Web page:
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Two Weeks Notice Not Enough?

Two Weeks Notice Not Enough?

Alison Green | Ask A Manager

As I said in the comments yesterday, unless they become outright abusive, you should work out the full two weeks because it’s the professional thing to do, even if they themselves aren’t professional. Additionally, you don’t want them to be able to tell people in the future that you “didn’t even give two weeks.”

However. The caveat there was “unless they become outright abusive.”

You have three options at this point:

#1. Tolerate it. Suck it up and deal with it, knowing that it’s only two weeks, and knowing that you’re about to escape this forever, so who cares how crazy they become? This option gives you peace of mind about your paycheck. It also ensures, as someone pointed out in the comments yesterday, that the worst they can say about you in a reference check is that you “only gave two weeks notice” (unless they’re willing to lie, which of course they might be).

If you take this option, look at their craziness as entertainment and fantastic future stories.

#2. Leave now. Tell your boss, “Your treatment of me since I gave notice is unprofessional and hostile. I’m not willing to be subjected to that, so today will be my last day.” Be prepared to leave immediately, as their reaction will probably require it. (This means have your stuff all packed up, personal stuff removed from your computer, etc.)

#3. A middle ground. Sit down with your boss and say, “I’m sorry you’re upset with my two weeks notice. Two weeks is a very common professional standard. However, it’s clear that you’re upset with me. Is it still fine for me to be in the office for the next two weeks, or would it better for everyone if I were to leave now?”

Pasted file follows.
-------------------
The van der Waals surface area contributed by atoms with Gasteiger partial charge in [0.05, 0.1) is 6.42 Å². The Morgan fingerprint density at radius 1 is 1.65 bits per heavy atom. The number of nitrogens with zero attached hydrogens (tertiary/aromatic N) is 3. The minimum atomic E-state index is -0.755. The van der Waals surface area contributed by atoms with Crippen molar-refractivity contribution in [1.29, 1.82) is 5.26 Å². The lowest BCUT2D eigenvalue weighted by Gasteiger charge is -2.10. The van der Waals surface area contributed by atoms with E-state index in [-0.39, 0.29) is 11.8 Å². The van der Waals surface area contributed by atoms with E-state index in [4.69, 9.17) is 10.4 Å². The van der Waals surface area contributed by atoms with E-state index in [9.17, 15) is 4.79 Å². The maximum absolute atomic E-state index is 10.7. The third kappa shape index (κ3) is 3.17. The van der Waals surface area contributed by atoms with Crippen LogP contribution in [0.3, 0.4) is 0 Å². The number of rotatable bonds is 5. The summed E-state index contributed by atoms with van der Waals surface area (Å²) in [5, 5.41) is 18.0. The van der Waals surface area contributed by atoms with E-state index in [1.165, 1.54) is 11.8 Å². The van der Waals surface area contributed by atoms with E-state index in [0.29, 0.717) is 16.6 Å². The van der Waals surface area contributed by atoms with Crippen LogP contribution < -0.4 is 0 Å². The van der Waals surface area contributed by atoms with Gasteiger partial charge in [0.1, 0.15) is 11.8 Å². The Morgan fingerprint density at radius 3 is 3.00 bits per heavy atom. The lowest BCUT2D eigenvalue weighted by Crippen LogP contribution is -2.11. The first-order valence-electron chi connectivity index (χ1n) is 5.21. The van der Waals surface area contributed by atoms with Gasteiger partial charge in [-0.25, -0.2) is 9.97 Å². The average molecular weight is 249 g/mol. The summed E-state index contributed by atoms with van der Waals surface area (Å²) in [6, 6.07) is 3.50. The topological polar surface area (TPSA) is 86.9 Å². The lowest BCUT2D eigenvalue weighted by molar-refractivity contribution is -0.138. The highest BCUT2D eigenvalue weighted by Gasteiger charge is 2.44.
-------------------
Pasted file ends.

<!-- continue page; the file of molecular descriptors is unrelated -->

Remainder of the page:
She will probably rant at you about how of course you need to be there for the next two weeks. At that point, say, “I’d like to work the remaining two weeks and I don’t want to leave anyone in the lurch. However, I need to be treated professionally during that time. I very much want to use the next two weeks to put my projects in order, write up documentation to leave behind, and so forth, but I do have a bottom line as far as respectful treatment. I’m not willing to continue to be berated for my decision. If we can’t work together without the hostility, it would be better for everyone if I left now.”

If the hostility continues, then you revert to option #2. (And be prepared for her to explode with hostility and tell you to get out immediately.)

Now, as for your paycheck, the law is very clear that they need to pay you for the days you’ve worked. But that doesn’t mean that they will, of course. I recommend checking out wage laws for your state, because some of them require that a final paycheck be issued within 24 hours or other short periods, and if that’s the case in your state, you can follow up with them about your check right away, rather than having to wait and see how they handle payroll at the end of the month. There are also fines for violating those laws, so if they have any sense at all, they’ll conclude it’s not worth the hassle to them. (Email me and let me know what state you’re in, and I’ll walk you through how to research this and how to approach them about it.)

In the future, I’d plan to warn reference-checkers that these people imploded when you gave notice. A good reference-checker will understand — and hopefully by that point you’ll have plenty of references from sane people at the new job you’re about to start.

Next: The Importance of Giving Notice >>